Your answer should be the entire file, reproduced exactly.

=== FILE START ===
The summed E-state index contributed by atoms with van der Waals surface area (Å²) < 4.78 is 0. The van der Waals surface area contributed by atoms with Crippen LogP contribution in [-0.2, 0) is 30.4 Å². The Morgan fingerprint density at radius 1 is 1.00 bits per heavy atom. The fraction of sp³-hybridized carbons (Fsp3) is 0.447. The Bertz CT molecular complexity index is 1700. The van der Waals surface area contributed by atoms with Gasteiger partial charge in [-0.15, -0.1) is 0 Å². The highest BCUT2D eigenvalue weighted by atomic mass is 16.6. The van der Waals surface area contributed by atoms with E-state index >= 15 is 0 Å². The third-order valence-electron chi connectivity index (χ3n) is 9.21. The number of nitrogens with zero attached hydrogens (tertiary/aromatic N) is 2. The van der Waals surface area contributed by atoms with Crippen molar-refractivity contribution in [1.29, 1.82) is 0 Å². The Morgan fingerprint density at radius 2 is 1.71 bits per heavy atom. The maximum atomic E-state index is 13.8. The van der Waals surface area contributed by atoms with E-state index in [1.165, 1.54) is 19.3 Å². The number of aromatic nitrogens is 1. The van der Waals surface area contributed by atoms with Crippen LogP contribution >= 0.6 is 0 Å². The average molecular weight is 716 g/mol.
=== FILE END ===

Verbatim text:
The summed E-state index contributed by atoms with van der Waals surface area (Å²) < 4.78 is 0. The van der Waals surface area contributed by atoms with Crippen LogP contribution in [-0.2, 0) is 30.4 Å². The Morgan fingerprint density at radius 1 is 1.00 bits per heavy atom. The fraction of sp³-hybridized carbons (Fsp3) is 0.447. The Bertz CT molecular complexity index is 1700. The van der Waals surface area contributed by atoms with Gasteiger partial charge in [-0.15, -0.1) is 0 Å². The highest BCUT2D eigenvalue weighted by atomic mass is 16.6. The van der Waals surface area contributed by atoms with E-state index >= 15 is 0 Å². The third-order valence-electron chi connectivity index (χ3n) is 9.21. The number of nitrogens with zero attached hydrogens (tertiary/aromatic N) is 2. The van der Waals surface area contributed by atoms with Crippen molar-refractivity contribution in [1.29, 1.82) is 0 Å². The Morgan fingerprint density at radius 2 is 1.71 bits per heavy atom. The maximum atomic E-state index is 13.8. The van der Waals surface area contributed by atoms with E-state index in [1.165, 1.54) is 19.3 Å². The number of aromatic nitrogens is 1. The van der Waals surface area contributed by atoms with Crippen LogP contribution >= 0.6 is 0 Å². The average molecular weight is 716 g/mol.